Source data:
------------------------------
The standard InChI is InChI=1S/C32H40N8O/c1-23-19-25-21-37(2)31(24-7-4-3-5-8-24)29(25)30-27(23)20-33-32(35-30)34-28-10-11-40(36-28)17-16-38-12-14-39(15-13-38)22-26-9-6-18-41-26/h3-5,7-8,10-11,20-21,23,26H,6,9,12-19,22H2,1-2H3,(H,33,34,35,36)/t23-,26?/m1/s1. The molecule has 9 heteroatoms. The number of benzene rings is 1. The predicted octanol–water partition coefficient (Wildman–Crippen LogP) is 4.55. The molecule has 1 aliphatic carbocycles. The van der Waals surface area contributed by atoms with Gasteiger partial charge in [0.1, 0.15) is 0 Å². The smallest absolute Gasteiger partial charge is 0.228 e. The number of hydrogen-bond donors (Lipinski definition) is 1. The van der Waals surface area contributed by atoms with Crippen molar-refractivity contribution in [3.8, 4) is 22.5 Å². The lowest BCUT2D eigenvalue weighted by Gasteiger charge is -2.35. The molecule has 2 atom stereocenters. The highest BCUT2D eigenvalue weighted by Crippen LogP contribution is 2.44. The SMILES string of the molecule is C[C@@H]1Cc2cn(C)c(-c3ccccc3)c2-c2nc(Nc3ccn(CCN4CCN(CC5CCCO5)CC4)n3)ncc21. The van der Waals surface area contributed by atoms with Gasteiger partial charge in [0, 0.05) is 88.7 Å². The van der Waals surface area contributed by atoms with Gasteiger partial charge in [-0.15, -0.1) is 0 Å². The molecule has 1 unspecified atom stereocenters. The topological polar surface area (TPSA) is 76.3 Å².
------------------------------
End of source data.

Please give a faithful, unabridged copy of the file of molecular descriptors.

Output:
The standard InChI is InChI=1S/C32H40N8O/c1-23-19-25-21-37(2)31(24-7-4-3-5-8-24)29(25)30-27(23)20-33-32(35-30)34-28-10-11-40(36-28)17-16-38-12-14-39(15-13-38)22-26-9-6-18-41-26/h3-5,7-8,10-11,20-21,23,26H,6,9,12-19,22H2,1-2H3,(H,33,34,35,36)/t23-,26?/m1/s1. The molecule has 9 heteroatoms. The number of benzene rings is 1. The predicted octanol–water partition coefficient (Wildman–Crippen LogP) is 4.55. The molecule has 1 aliphatic carbocycles. The van der Waals surface area contributed by atoms with Gasteiger partial charge in [0.1, 0.15) is 0 Å². The smallest absolute Gasteiger partial charge is 0.228 e. The number of hydrogen-bond donors (Lipinski definition) is 1. The van der Waals surface area contributed by atoms with Crippen molar-refractivity contribution in [3.8, 4) is 22.5 Å². The lowest BCUT2D eigenvalue weighted by Gasteiger charge is -2.35. The molecule has 2 atom stereocenters. The highest BCUT2D eigenvalue weighted by Crippen LogP contribution is 2.44. The SMILES string of the molecule is C[C@@H]1Cc2cn(C)c(-c3ccccc3)c2-c2nc(Nc3ccn(CCN4CCN(CC5CCCO5)CC4)n3)ncc21. The van der Waals surface area contributed by atoms with Gasteiger partial charge in [0, 0.05) is 88.7 Å². The van der Waals surface area contributed by atoms with Gasteiger partial charge in [-0.15, -0.1) is 0 Å². The molecule has 1 unspecified atom stereocenters. The topological polar surface area (TPSA) is 76.3 Å².